Interview with R. M. Smith, Author of Union Hypocrisy
R. M. Smith started with the Teamsters in the Convention Industry. In 2000, she went into the Southern Nevada Teamsters’ Training Trust as a trainer and then advanced to Executive Director. While an Executive Director, she sat on negotiating committees, arbitrated cases for apprentices. Smith developed, implemented, and directed a registered apprenticeship program as well as wrote the training manuals. Those manuals were approved by the Department of Labor and Nevada State Industrial Education Department. They were also copyrighted by the Teamsters Training Trust.
Smith had several articles written in trade magazines and the newspaper regarding this apprenticeship program as well as an Innovation award for designing a new trade training program. She was elected by representatives of 26 union trade organizations as secretary treasurer of the Western Apprenticeship Coordinators Association (WACA).
In 2006, she was asked to represent 26 trade unions in negotiating a contract with the Nevada State Secondary Education System. During her time with the Teamsters she was a speaker at several conferences and was the first and only union representative asked to sit on the Crystal Ball Panel for the hospitality industry. Smith has served as the union WACA representative on the selection committee for the new Business School President for Southern Nevada College.
In 2007, Smith started consulting in Labor Relations.
I have been writing things all my life including poetry. I have started many books, I just never completed them because I wasn’t happy with what I had done. This was the first one that made it to the finish line!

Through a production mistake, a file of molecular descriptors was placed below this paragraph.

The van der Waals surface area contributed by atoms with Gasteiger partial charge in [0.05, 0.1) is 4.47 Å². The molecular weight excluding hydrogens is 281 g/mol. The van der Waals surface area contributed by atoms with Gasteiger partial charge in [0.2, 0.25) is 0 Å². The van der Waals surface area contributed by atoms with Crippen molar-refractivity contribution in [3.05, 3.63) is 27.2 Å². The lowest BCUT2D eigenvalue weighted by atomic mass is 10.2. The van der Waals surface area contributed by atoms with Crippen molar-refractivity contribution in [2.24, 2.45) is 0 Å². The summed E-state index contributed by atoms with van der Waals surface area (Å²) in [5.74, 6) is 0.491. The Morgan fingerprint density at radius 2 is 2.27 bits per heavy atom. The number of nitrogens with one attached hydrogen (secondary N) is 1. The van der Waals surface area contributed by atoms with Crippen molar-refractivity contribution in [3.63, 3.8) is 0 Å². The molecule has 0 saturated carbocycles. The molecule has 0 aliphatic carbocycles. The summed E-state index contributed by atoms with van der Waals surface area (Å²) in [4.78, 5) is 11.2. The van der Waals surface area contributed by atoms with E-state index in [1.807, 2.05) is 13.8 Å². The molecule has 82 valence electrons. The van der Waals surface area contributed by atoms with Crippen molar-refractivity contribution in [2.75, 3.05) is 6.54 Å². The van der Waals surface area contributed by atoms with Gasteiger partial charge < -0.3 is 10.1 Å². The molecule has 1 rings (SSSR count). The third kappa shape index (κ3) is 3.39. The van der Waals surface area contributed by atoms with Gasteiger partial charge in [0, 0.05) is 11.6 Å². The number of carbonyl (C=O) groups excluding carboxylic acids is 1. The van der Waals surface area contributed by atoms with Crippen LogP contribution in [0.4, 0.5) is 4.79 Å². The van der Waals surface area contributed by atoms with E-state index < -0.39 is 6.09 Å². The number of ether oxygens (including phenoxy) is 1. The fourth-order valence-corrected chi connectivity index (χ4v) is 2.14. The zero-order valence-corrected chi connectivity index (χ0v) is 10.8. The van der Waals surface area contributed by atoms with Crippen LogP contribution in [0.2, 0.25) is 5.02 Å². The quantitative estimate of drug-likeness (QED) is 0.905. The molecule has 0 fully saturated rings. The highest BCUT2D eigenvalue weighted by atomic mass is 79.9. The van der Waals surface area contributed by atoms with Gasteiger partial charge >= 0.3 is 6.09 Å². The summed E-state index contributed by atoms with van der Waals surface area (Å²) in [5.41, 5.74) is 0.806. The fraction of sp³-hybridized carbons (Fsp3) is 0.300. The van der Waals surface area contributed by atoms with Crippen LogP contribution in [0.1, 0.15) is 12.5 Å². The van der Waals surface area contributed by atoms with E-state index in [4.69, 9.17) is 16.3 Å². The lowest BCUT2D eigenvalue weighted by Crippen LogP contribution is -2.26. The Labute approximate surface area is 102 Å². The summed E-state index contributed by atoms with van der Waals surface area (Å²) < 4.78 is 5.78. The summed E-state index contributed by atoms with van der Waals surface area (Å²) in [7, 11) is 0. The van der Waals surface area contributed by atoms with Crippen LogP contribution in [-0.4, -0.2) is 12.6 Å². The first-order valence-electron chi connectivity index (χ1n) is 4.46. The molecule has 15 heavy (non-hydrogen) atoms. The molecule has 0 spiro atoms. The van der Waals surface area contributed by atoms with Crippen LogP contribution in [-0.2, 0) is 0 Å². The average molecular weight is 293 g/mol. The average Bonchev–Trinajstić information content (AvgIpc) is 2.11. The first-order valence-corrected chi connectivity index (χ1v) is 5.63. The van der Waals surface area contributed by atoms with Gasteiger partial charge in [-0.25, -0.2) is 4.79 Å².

What is this book about?
Union Hypocrisy is divided into multiple sections, each providing a look inside the current union movement. Information includes how unions react when their own employees want union representation, unions that sell out their own employees, and the history of the ties between unions and the Democratic Party.
A major focus of Union Hypocrisy is how unions have transformed from a movement that fought for workers’ rights into an association that now puts other objectives in front of union workers. It also examines the relationship between organized labor and political parties.
"Nobody has written a book like this before. 'Union Hypocrisy' includes actual documents, along with an untold history that insiders usually do not talk about. It is in the nature of political authors Laura Ingraham and Michelle Malkin, Smith mixes political and business tones to give readers involved in labor unions, or interested in the labor movement, a creative outlook that is unique for a book of this subject matter."
What inspired you to write it?
My experience with the union, and I think the trigger point was when I had heard about some union organizers that were trying to organize their own union while working for one.
How is it similar to other books in its genre? How is it different?
I am not sure that this is similar to any book of its type. It concentrates mostly on how unions interact with their own staff and the political world. It also blends humorous sarcasm with fact, making it entertaining as wells as informative.
What is the most important thing readers can learn from your book?
I think the biggest take away from this book is that unions are corporations. They are entities that are more concerned with their survival as a business and protecting their “executive board” than the membership they represent. It also takes a detour to what unions originally started as and how they ended up.
Where can readers purchase a copy?
Currently readers can purchase the book on Amazon.com. In about 8 weeks it will be available through bookstores by order.
What is up next for you?
I am exploring two book ideas. One is the the relationship between George Meaney of the AFL-CIO and the CIA post WWII or the events that took place in Las Vegas at Local 631 when the Chicago Teamsters tried to move in. That one involved the Internal Review Board which is the arm of the Department of Justice that has oversight in the International Brotherhood of Teamsters.
Both are very intriguing stories and I have already been doing the research.
Is there anything you would like to add?
I hope that people will give this book a read. It is not the dull dry reading that most readers attach to this type of genre. It is a good read and for those who are not familiar with unions or labor this is a great way to get acquainted!